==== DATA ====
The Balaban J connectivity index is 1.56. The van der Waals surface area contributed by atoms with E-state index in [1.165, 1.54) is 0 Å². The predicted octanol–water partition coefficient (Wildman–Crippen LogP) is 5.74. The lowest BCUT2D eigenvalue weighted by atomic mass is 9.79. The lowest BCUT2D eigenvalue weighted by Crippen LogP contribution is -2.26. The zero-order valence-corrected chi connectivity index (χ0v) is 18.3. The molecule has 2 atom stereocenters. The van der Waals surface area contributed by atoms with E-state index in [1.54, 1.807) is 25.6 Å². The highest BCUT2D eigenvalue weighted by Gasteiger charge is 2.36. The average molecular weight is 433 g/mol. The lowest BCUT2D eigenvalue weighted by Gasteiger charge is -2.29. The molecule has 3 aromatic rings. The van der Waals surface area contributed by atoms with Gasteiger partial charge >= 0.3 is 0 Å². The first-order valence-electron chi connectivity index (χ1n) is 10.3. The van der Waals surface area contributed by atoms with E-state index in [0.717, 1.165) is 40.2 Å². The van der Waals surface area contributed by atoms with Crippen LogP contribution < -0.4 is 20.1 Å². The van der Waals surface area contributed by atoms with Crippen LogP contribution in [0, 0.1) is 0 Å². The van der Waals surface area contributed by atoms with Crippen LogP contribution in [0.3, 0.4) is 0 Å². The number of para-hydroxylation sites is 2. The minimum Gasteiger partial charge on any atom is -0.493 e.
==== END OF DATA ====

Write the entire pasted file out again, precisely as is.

The Balaban J connectivity index is 1.56. The van der Waals surface area contributed by atoms with E-state index in [1.165, 1.54) is 0 Å². The predicted octanol–water partition coefficient (Wildman–Crippen LogP) is 5.74. The lowest BCUT2D eigenvalue weighted by atomic mass is 9.79. The lowest BCUT2D eigenvalue weighted by Crippen LogP contribution is -2.26. The zero-order valence-corrected chi connectivity index (χ0v) is 18.3. The molecule has 2 atom stereocenters. The van der Waals surface area contributed by atoms with E-state index in [1.54, 1.807) is 25.6 Å². The highest BCUT2D eigenvalue weighted by Gasteiger charge is 2.36. The average molecular weight is 433 g/mol. The lowest BCUT2D eigenvalue weighted by Gasteiger charge is -2.29. The molecule has 3 aromatic rings. The van der Waals surface area contributed by atoms with Gasteiger partial charge >= 0.3 is 0 Å². The first-order valence-electron chi connectivity index (χ1n) is 10.3. The van der Waals surface area contributed by atoms with E-state index in [0.717, 1.165) is 40.2 Å². The van der Waals surface area contributed by atoms with Crippen LogP contribution < -0.4 is 20.1 Å². The van der Waals surface area contributed by atoms with Crippen LogP contribution in [0, 0.1) is 0 Å². The van der Waals surface area contributed by atoms with Crippen LogP contribution in [0.3, 0.4) is 0 Å². The number of para-hydroxylation sites is 2. The minimum Gasteiger partial charge on any atom is -0.493 e.